While voting “no” or not voting at all if not required is the best option for Virginia localities, this “toolkit” outlines options for forming unions, protections for public employees, complying with state laws, and what topics a locality should bargain over (or not bargain over) if it must vote yes.
These include complying with Virginia’s secret ballot protection law, ensuring public employee votes to form a union are done securely and employee privacy is protected. Because unions will have a monopoly to represent all employees (even those who do not wish to join the union or be represented by it), the union should need a majority of all workers (not just those voting) to vote yes before they are given the privilege of collective bargaining.
Future employees should also not be locked into today’s decisions in perpetuity. Unlike some other states where unions were voted in generations ago and simply remained, public employee should have the right to periodically vote on whether to keep the union at their workplace, vote it out, or select a different union.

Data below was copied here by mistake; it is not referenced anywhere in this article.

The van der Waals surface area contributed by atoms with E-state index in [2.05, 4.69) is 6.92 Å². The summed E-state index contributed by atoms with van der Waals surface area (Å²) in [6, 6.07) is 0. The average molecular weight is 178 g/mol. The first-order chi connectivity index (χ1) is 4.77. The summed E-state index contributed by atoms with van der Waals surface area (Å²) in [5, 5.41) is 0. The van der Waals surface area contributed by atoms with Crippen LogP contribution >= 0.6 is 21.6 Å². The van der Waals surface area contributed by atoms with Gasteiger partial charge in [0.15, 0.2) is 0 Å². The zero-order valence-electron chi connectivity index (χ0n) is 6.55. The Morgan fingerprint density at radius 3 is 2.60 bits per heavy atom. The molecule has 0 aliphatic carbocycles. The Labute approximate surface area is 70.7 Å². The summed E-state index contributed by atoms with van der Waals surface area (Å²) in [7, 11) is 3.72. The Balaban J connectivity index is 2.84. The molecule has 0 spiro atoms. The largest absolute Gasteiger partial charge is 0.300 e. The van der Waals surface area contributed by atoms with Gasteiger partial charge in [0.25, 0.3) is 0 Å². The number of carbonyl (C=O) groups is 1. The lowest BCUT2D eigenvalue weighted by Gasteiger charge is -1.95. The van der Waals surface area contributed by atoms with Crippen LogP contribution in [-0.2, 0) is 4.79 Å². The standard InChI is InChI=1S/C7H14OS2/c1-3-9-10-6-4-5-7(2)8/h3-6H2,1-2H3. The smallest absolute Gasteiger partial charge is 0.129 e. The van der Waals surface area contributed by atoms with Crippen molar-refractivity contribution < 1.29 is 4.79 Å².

Ordinances should also be specific about complying with the spirit and letter of Virginia’s transparency laws, ensuring that collective bargaining negotiations are conducted in the open, similar to other public meetings affecting Virginian taxpayers and citizens.
The Supreme Court has said that everything government unions do is political and public employees have a First Amendment right to choose to pay union fees or not. Public employees should be informed of these rights before any money is taken from them. Further to prevent misunderstanding or fraud, any ordinance should include language similar to a recent Indiana bill requiring public employers to confirm with the employees that they wish to pay dues before money is deducted from their paychecks. Alternatively, the locality could follow the lead of states such as Michigan which prohibit union dues being deducted from some public employees’ paychecks.